It’d be nice to have a “frozen-at-download” template that sees its first boot every time it is used as a (disposable?) VM and which also cannot be started directly. Updates would only be possible via reinstallation of the template from a recent built rpm. Customization would not be allowed. App list would be provided to dom0 via another method. Perhaps standard/security updates would be provided using delta RPMs or similar.


For starters, if this is a concern, you do have the option to flush, rotate, and vacuum journalctl logs as well as shred the contents of /var/log (in dom0 some dirs are required, in templates I haven’t had issues), which you could do once you’re done configuring the template, before shutting it down.
You also have the option to set logrotate.conf and journald.conf to your liking to automate that process…

I concur and I am already in the habit of doing so but…lack of logs is also a component of a fingerprint vs the rest of the user population that does not do so. :slight_smile:

Plus that still leaves file/directory date/time stamps (due to template update timing) and some other things as strong cross-VM or cross-time fingerprint indicators.


Just as an addendum to previous concerns in this thread.

One of the nice features in 4.2 (and 4.1 IIRC) is that you can use the Qubes Template Manager to easily either fully Reinstall a template or Replace the currently installed one with an updated version without too much fuss.

If you do this semi regularly, that does rotate template-side signatures out of view regularly as well.


But did you check how different such fingerprints are? In my experience, many things in the list stay the same.

I was speaking more broadly (not just browser fingerprinting) e.g., say, browser-exploit-that-allows-reading-the-filesystem fingerprinting.

Your Tor Browser can navigate successfully to file:///etc/machine-id and read its contents. All AppVMs inherit this file from the template (and DispVMs from the AppVMs too).

Additionally, everything user readable which the browser can read too, contains very identifying info about your system.

Enable JavaScript and you can be identified by the patterns of your mouse moves, by the speed and specific ways you press the keys on your keyboard, etc. That is slightly off-topic, because the question is about device fingerprinting, not about person fingerprinting, but I thought you it be interesting to consider too.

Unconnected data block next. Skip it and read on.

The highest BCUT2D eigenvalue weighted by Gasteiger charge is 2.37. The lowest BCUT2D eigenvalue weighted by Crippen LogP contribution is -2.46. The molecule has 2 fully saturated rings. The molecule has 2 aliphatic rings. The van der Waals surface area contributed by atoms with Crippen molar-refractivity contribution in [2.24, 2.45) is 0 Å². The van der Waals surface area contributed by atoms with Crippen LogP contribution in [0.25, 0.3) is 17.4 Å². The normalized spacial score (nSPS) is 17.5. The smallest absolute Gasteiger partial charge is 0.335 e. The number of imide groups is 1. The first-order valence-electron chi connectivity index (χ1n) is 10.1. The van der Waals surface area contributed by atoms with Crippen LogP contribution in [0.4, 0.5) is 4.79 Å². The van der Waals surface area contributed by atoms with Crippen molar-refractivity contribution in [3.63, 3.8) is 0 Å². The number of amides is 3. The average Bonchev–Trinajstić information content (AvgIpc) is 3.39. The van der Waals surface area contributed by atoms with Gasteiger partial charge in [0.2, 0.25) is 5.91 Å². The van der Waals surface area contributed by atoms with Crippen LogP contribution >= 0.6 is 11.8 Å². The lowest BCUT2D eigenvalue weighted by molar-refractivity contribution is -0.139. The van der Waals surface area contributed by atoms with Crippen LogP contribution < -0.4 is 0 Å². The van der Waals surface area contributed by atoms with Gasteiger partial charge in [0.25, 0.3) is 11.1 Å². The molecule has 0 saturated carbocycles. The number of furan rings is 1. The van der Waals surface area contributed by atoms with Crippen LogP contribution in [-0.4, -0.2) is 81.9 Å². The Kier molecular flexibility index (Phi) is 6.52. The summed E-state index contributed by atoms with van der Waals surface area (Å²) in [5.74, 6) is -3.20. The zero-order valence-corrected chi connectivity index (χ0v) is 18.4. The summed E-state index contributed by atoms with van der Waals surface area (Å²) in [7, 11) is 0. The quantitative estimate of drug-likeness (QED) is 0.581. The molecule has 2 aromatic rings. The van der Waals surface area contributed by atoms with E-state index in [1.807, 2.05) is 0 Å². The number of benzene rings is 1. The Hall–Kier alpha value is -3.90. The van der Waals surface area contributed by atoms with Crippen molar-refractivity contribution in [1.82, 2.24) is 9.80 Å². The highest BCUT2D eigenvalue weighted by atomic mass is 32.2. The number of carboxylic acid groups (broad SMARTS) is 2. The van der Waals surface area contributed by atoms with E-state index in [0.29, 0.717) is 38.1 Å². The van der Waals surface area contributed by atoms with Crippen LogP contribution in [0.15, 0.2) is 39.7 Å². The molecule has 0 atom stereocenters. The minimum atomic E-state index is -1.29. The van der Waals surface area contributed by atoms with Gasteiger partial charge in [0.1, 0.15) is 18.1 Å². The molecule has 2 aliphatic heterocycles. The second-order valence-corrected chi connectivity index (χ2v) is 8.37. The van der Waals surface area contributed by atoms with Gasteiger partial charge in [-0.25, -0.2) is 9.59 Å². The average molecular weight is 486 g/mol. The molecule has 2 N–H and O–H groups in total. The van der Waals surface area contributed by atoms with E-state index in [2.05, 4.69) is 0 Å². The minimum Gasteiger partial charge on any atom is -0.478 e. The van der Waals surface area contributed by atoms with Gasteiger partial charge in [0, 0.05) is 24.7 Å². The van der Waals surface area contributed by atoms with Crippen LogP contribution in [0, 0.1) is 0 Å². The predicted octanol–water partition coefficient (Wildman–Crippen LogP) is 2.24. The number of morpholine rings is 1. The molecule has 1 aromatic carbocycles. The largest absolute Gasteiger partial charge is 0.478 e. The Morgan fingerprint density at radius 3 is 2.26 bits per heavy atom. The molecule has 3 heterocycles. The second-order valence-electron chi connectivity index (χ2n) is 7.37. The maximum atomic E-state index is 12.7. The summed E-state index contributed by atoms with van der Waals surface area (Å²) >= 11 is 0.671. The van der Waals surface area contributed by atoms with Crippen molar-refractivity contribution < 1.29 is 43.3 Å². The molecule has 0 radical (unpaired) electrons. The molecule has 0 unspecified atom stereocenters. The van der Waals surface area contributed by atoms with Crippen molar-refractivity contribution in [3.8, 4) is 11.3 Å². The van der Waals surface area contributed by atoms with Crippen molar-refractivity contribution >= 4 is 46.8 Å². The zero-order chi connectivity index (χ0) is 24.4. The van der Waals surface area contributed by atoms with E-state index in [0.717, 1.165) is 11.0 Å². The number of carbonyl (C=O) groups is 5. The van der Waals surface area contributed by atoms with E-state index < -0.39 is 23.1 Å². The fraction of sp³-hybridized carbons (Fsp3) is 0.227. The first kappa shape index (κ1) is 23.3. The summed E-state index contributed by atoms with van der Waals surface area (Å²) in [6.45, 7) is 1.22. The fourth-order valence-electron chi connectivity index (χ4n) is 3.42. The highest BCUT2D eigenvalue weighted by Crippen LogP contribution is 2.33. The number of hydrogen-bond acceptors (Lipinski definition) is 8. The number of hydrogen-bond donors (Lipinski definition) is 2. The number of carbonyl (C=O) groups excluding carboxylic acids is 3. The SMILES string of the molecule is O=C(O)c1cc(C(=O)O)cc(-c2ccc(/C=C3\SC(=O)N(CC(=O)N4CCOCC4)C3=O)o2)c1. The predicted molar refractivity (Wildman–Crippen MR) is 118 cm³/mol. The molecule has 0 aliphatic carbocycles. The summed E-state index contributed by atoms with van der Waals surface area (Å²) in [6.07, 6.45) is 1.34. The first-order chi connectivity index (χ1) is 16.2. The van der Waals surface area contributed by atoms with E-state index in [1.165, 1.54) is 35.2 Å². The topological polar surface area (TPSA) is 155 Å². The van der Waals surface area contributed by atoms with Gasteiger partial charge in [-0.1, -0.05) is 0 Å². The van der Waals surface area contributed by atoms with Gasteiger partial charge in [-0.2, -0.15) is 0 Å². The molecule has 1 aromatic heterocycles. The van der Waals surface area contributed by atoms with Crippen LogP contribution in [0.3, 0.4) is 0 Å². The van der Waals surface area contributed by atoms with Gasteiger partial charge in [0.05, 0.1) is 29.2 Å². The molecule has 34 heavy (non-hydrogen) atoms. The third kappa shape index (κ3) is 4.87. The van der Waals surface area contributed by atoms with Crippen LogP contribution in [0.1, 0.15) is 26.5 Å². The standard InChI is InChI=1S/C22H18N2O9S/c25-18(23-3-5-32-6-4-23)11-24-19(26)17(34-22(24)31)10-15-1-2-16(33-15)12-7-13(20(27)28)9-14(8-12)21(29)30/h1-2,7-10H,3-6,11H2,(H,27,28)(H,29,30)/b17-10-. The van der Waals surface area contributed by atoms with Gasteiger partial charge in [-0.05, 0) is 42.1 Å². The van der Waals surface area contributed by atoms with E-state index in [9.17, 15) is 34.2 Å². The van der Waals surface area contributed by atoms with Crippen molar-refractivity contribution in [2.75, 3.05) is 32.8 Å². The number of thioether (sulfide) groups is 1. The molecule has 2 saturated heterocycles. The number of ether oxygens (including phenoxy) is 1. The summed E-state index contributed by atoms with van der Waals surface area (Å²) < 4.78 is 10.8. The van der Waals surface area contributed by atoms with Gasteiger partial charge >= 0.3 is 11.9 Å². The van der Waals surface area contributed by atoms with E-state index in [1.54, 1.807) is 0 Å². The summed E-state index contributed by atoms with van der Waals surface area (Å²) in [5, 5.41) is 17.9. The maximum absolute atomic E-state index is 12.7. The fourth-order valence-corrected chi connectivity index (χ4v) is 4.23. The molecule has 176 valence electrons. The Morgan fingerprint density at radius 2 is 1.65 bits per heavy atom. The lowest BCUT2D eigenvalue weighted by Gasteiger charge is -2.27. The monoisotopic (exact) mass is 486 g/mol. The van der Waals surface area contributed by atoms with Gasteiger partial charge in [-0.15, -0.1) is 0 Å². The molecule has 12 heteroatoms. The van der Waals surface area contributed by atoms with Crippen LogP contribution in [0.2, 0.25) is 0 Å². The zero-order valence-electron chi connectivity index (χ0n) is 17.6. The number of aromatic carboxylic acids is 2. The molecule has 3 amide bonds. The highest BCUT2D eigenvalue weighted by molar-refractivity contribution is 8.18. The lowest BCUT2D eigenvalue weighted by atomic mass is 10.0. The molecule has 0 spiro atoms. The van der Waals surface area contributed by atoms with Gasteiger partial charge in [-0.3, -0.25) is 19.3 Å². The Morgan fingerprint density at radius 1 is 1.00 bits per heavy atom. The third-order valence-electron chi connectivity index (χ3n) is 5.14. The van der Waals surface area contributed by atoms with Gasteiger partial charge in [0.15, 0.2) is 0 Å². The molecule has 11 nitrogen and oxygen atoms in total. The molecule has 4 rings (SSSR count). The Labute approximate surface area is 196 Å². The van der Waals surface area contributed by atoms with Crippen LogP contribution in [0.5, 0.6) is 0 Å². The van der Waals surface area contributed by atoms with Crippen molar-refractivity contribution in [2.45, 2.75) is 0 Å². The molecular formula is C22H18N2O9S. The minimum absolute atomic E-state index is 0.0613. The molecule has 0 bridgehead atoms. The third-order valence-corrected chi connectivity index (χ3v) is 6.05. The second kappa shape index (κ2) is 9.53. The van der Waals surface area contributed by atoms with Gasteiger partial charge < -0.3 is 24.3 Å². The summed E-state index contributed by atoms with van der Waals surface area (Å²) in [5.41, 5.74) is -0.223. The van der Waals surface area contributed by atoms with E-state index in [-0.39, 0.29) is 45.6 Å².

And how do you best mask/subvert any device fingerprinting?

That would probably become impossible with Web 3.0 and CBDC-related legislation.

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This is the first time I might actually be able to contribute something to this forum.

I’ve been very concerned with this issue myself. Sounds like you’re either trying to hide the fact you’re using qubes, or simply trying to make your fingerprints as different as possbible between qubes. Since the fact is that this OS is heavily dependent on Firefox and specific versions of Fedora and Debian, I would imagine one way to get around this is to use separate OSes (and possibly browsers) that are not these, for each identity. Maybe use the community templates. Or better yet, use OSes that aren’t Qubes or community supported. I might recommend the more popular linux or BSD distros to blend into the crowd. Also, tweak the maximum ram’s slightly, in 2 or 4 GB increments so they aren’t the defaults.

Remember to use different net qubes for each of your identities so they all have separate IPs. and maybe try to have all of those net qubes go through a dependable VPN like ProtonVPN, iVPN or Mullvad, for example. Make sure to check your IP in each qube to know if you’ve acheived your desired goal.

Tor browser, with or without Tor and/or Mullvad browser are also great options for minimizing fingerprinting.

I’d be interested to know if there is any room for improvement upon this approach combined with kicksecure.

file:///etc/machine-id in the indivdual qube, NOT dom0, right?